Noise pollution is more than just annoying and intrusive. It can affect your quality of life, interfere with activities, interrupt sleep and, with time, negatively affect your health and emotional well-being.
If you can answer “Yes” to more than one of the following questions, the answer to the titular question is probably yes as well.
- Are you being kept awake by noise, on a regular basis?
- Are you fatigued more often than not, because noise is interfering with sleep?
- Are you unable to relax in your home because of the noise?
- Is your blood pressure perceptively higher than normal since you’ve been subjected to noise?
Noise Pollution Health Risks
The stress signals and risk factors that epidemiological researchers have analyzed in relation to noise pollution, impose a higher risk of cardiovascular diseases for those exposed to noise on a consistent basis.
“Sound/noise is a psychosocial stressor that activates the sympathetic and endocrine system. Acute noise effects do not only occur at high levels in occupational settings, but also at relatively low environmental sound levels when, more importantly, certain activities such as concentration, relaxation or sleep are disturbed.”1
So, the noise doesn’t have to be particularly loud, just loud enough to be disruptive.
A multitude of studies have established that IHD (ischemic heart disease), hypertension, anxiety and stress can be triggered, or exacerbated, by noise pollution. Stress and anxiety alone can worsen and trigger both hypertension and IHD, as well as other cardiovascular diseases. And it’s worth noting that IHD (specifically) has been the number one cause of death worldwide for many years now. None can doubt that IHD, and other cardiovascular diseases, lead to a shorter lifespan.
The psychological toll of noise pollution can be just as damaging, to health and relationships. Studies have shown that being subjected to noise makes people more anxious and aggressive. The reasons for this were alluded to in the study ‘Noise Pollution: A Modern Plague’.
“There is growing evidence that noise pollution is not merely an annoyance; like other forms of pollution, it has wide-ranging adverse health, social, and economic effects. … Noise, even at levels that are not harmful to hearing, is perceived subconsciously as a danger signal, even during sleep. The body reacts to noise with a fight or flight response, with resultant nervous, hormonal, and vascular changes that have far reaching consequences.”2
Keep in mind, noise is defined as unwanted sound. Our lack of control over the unwanted sound is partially responsible for its psychological and emotional toll on health and well-being.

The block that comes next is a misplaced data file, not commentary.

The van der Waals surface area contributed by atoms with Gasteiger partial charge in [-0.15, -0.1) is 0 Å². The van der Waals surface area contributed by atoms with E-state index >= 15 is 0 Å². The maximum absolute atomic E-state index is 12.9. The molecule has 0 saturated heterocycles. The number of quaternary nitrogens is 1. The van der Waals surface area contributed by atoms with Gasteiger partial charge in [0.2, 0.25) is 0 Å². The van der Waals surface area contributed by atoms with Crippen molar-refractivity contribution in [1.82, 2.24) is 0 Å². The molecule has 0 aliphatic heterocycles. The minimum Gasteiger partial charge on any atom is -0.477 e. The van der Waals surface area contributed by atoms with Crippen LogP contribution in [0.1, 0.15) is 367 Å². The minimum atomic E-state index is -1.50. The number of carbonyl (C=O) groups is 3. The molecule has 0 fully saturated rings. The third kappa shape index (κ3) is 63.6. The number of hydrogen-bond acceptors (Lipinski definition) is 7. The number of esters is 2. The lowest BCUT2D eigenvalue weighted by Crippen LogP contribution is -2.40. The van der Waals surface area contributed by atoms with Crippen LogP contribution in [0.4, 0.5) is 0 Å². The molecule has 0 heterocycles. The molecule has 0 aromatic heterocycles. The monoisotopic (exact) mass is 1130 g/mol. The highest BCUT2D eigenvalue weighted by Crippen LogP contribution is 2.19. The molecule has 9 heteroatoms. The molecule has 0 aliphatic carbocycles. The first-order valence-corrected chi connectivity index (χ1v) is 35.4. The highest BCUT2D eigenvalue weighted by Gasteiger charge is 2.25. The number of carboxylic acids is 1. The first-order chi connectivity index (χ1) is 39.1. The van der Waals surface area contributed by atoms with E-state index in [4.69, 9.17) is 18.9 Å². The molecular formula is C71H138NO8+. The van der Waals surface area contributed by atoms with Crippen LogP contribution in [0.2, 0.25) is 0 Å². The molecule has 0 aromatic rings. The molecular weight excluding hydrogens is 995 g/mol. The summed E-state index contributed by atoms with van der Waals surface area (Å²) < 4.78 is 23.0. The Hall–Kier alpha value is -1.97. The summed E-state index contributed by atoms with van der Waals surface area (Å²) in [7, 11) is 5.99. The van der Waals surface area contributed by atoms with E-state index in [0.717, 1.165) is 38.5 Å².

Protecting yourself from noise pollution
Depending on where you live, gaining relief from noise pollution can range from simple to impossible. This is true even in the United States, where “domestic tranquility” is one of the six guarantees of the U.S. Constitution. Over the past three decades, special interest groups have slowly eroded that right (and others) to line their already full pockets.
“[In] 1982, the government abruptly terminated federal funding for the Office of Noise Abatement and Control, the vehicle by which the public was to be protected from the adverse effects of noise. The lack of funds threw total responsibility for noise control to the states, which have had a spotty and generally poor record with respect to noise abatement. Since the Act itself was not repealed, local and state governments may have been deterred from trying to regulate noise. Furthermore, failure to repeal the Act sent the message that noise was not an important environmental concern. As a result, in the United States, most police departments seem to be unwilling or unable to respond to noise-related problems in a way that provides any measure of genuine or timely control. Yet, in most cities, as noise pollution continues to grow-some say as much as sixfold in the past 15 years-so do complaints about noise.”2
If you can afford to move to a quieter area, you should. If you cannot afford to move, or don’t want to, the following suggestions are for you:
- Earmuffs for outdoors, because they are easily removed and can be hung around the neck when no longer needed
- Earplugs for indoors, because you can sleep with them in place, if necessary
- Noise-canceling earphones can be used when listening to music and watching videos, to block out environmental noise; but you should keep the volume low
- Acoustical foam panels for reflective sound control in your home. Companies like Audimute and Super Soundproofing specialize in soundproofing products for the home
- Install noise-reduction insulation and glass if you own your home
- Plant trees and bushes around your house to help insulate against environmental noises; if you live in a single-family home
- Call the police. I’ve listed this last because it only works if the noise is coming from a neighboring home and your city or town has a noise ordinance in place
It is impossible to achieve overall good health and well-being when you are under constant stress/attack by an outside force. Noise pollution is one of the most dangerous invisible forces affecting our health today, and it is imperative that we take steps to protect ourselves from its effects.
1 Babisch,Wolfgang. “Transportation noise and cardiovascular risk: Updated Review and synthesis of epidemiological studies indicate that the evidence has increased.” Noise & Health A Bimonthly Inter-disciplinary International Journal, 2006, volume 8, issue 30. Web. September 2016
2 Goines, Lisa, RN and Hagler, Louis, MD. “Noise Pollution: A Modern Plague.” Southern Medical Journal 2007 / Lippincott Williams & Wilkins. Web. September 2016
Stansfeld SA, Mattheson MP. “Noise pollution: non-auditory effects on health.” British Medical Bulletin, 2003.
Rinkesh. “Causes and Effects of Noise Pollution”. Conserve Energy Future, n.d. Web. September 2016